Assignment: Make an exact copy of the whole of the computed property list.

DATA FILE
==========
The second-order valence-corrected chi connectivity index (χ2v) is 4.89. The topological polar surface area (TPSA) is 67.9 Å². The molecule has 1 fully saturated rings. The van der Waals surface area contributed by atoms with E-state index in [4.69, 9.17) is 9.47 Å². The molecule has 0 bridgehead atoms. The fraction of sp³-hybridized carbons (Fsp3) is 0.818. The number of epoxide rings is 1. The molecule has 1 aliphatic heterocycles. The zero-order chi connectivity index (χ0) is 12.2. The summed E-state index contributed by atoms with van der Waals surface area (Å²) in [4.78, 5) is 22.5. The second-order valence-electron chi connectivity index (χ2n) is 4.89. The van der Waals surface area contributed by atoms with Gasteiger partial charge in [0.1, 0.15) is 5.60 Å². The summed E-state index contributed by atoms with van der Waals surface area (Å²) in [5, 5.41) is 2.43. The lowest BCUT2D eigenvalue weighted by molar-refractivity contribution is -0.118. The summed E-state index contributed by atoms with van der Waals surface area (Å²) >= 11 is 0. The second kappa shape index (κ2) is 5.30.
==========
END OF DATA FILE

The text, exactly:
The second-order valence-corrected chi connectivity index (χ2v) is 4.89. The topological polar surface area (TPSA) is 67.9 Å². The molecule has 1 fully saturated rings. The van der Waals surface area contributed by atoms with E-state index in [4.69, 9.17) is 9.47 Å². The molecule has 0 bridgehead atoms. The fraction of sp³-hybridized carbons (Fsp3) is 0.818. The number of epoxide rings is 1. The molecule has 1 aliphatic heterocycles. The zero-order chi connectivity index (χ0) is 12.2. The summed E-state index contributed by atoms with van der Waals surface area (Å²) in [4.78, 5) is 22.5. The second-order valence-electron chi connectivity index (χ2n) is 4.89. The van der Waals surface area contributed by atoms with Gasteiger partial charge in [0.1, 0.15) is 5.60 Å². The summed E-state index contributed by atoms with van der Waals surface area (Å²) in [5, 5.41) is 2.43. The lowest BCUT2D eigenvalue weighted by molar-refractivity contribution is -0.118. The summed E-state index contributed by atoms with van der Waals surface area (Å²) >= 11 is 0. The second kappa shape index (κ2) is 5.30.